Could “the curse” be a blessing in disguise?

18 November 2007


In a slightly icky turn of events, collaborating researchers in the US have discovered that menstrual blood could be a potential source of a new type of stem cells, which can be turned into several different sorts of cells.

Every month, new blood vessels grow in the womb, to prepare for any potential fertilised eggs that might drop in.  If a woman doesn't become pregnant, then this lining is shed.

Writing in the journal Science Translational Medicine, the researchers showed that this blood contained stem cells that can be grown in the lab, which can multiply up to 70 times - dividing once every 20 hours. This is much faster than other types of stem cells from the umbilical cord or bone marrow.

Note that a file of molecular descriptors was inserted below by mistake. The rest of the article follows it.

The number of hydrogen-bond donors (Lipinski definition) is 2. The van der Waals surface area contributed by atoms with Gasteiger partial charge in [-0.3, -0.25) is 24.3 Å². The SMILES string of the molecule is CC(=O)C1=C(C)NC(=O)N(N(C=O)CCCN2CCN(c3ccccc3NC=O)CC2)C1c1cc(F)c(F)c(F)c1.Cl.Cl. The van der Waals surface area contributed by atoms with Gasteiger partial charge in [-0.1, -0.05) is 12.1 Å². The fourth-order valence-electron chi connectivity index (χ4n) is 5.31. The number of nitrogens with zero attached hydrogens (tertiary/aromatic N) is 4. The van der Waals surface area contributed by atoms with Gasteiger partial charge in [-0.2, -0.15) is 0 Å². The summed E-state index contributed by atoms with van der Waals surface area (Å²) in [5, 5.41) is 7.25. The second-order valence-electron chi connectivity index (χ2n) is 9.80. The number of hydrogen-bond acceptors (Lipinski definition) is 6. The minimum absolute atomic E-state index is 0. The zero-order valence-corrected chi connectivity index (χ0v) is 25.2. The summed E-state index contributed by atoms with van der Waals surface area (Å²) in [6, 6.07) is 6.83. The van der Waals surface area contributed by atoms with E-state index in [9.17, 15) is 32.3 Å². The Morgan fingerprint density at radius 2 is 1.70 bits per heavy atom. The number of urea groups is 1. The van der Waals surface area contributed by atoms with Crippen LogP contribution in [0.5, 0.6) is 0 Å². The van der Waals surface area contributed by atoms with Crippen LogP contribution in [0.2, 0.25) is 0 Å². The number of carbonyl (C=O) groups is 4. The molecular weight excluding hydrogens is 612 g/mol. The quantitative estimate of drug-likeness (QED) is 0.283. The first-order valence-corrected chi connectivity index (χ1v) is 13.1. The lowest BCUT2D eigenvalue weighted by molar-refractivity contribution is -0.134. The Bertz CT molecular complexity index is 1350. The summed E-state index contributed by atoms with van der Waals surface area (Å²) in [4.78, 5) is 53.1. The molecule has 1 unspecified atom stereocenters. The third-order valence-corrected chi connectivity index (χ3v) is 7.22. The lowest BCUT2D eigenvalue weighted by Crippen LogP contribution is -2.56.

These cells, termed Endometrial Regenerative Cells, can be coaxed into at least 9 different fates, including heart, liver and lung.

Just 5 ml of menstrual blood from a healthy woman could provide beating heart cells after two weeks growing in the lab.  The researchers think these cells could be grown on a large scale, which would provide an alternative to using bone marrow and umbilical cord blood, which itself poses threats of rejection by the immune system.

And although the technology is still at a very early stage, a company in the States is already offering to freeze and store menstrual blood, in case it becomes a viable treatment in the future. However, it's not clear if these cells could be manipulated in order to treat men, or if they are just for girls.


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